President Obama in Germany
President Obama at the Brandenburg Gate in Germany. (Pablo Martinez Monsivais/Associated Press)

Syria has become a hotbed of terror with mass atrocities, including the use of use chemical weapons against its own people. As policy makers assess options and struggle with future confrontations with rogue states, they should consider 10 lessons we’ve seen illustrated over the last two or so years:

1. Wars don’t end because the United States turns a blind eye and/or leaves the battlefield. In fact, they get worse.

2. Related to No. 1, crises tend to get worse the longer the United States signals it is unwilling to act. The Post editorial board observes, “The U.S. president has been correct from the start that the Syria crisis offered no good options to U.S. policymakers. That has become only more true as the United States has remained aloof. With little support from the West, opposition forces that espouse a multi-sectarian, democratic Syria have found themselves challenged and weakened not only by Mr. Assad’s forces but also by more radical Islamist fighters.”

3. A “little” chemical weapons use can’t be ignored. Had we acted the first time Syrian President Bashar al-Assad used chemical weapons, thousands of victims from this attack could have been spared.

4. “When you set out to take Vienna, take Vienna.” Empty words and half-measures have only emboldened Assad, as will a couple of cruise missiles that fail to knock out chemical weapons, don’t do real damage to Assad’s forces and fail to protect civilians. Unfortunately, that is precisely what, according to news reports, the president intends to do. A strike that leaves Assad with his military advantage and does not attempt to destroy chemical weapons will be useless and, worse, convince Assad and others that the downside of using weapons of mass destruction is slight.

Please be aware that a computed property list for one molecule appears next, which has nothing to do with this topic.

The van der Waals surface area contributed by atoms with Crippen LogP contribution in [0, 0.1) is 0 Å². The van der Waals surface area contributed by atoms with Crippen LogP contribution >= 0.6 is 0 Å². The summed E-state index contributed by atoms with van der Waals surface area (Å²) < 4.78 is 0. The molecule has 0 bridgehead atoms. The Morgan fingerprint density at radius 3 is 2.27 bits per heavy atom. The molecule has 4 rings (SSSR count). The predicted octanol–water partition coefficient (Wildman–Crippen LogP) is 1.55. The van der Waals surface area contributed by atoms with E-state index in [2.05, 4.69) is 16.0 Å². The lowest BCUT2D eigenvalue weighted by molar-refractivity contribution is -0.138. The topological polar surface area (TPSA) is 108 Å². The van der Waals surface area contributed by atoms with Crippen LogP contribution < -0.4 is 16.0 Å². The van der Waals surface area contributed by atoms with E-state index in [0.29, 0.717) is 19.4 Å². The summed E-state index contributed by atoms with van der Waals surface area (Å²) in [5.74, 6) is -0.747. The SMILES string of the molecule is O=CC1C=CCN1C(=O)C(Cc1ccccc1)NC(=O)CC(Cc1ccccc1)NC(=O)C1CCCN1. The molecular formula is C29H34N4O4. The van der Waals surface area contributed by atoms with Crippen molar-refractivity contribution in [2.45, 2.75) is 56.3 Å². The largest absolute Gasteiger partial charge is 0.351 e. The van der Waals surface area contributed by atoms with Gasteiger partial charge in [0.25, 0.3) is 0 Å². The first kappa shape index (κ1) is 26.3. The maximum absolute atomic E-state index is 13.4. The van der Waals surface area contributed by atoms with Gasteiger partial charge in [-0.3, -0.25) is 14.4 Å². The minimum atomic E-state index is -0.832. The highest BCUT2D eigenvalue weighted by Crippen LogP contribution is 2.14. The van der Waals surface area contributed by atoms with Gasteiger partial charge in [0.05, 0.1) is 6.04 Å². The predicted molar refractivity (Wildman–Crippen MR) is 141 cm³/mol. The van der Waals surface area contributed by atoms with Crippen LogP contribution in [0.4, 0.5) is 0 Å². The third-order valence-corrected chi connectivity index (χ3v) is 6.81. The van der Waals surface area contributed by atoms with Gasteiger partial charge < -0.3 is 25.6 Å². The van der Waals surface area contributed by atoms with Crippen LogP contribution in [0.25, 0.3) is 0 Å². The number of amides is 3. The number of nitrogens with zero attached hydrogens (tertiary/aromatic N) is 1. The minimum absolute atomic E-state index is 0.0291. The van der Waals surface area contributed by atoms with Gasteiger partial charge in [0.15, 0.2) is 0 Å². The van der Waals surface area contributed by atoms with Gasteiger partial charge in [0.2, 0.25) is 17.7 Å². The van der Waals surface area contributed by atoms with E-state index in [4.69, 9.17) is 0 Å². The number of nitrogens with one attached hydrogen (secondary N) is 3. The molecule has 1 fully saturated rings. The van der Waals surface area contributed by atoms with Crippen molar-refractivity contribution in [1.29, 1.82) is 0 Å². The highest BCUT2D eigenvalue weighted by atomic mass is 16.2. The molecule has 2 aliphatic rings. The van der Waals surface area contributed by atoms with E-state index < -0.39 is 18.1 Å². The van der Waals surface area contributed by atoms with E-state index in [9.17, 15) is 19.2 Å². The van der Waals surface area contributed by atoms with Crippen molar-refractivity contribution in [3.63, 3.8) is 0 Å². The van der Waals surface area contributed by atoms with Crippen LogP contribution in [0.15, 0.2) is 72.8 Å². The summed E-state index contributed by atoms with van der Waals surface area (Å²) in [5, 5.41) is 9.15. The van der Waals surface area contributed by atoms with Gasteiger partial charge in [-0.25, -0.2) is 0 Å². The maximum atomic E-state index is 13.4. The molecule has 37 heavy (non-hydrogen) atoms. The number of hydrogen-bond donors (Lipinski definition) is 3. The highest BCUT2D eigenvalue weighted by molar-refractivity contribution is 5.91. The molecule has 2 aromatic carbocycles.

5. A distracted secretary of state is an impotent one. Hillary Clinton racked up the frequent flyer miles; John Kerry busied himself with the Israeli-Palestinian peace process. Neither had the will or the ability to craft a successful Syria policy.

6. Drastic cuts in our military spending based on the assumption that we’re doing less fighting or that conflicts are diminishing inevitably prove unwise. And military leaders such as Gen. Martin Dempsey who serve up recommendations to curry favor with politicians sacrifice their own reputation and the country’s security.

7. We can’t “pivot” from the Middle East. Like it or not, the world often needs a policeman, and it’s the United States or no one.

8. A forceful and influential U.S. presence in the Middle East benefits Israel. One can’t claim to be pro-Israel yet counsel that we do nothing to counter threats from Iran, Syria and Hezbollah.

9. When we demonstrate fecklessness in dealing with certain countries (e.g. North Korea, Russia, Iraq), other countries watch and make their own judgments as to whether the United States will confront them. Weakness and empty rhetoric are provocative.

10. The Senate should not confirm inept and unprepared national security nominees. In doing so, senators endanger national security and must shoulder part of the blame when these characters unsurprisingly fail to perform well in a crisis.

Jennifer Rubin writes the Right Turn blog for The Post, offering reported opinion from a conservative perspective.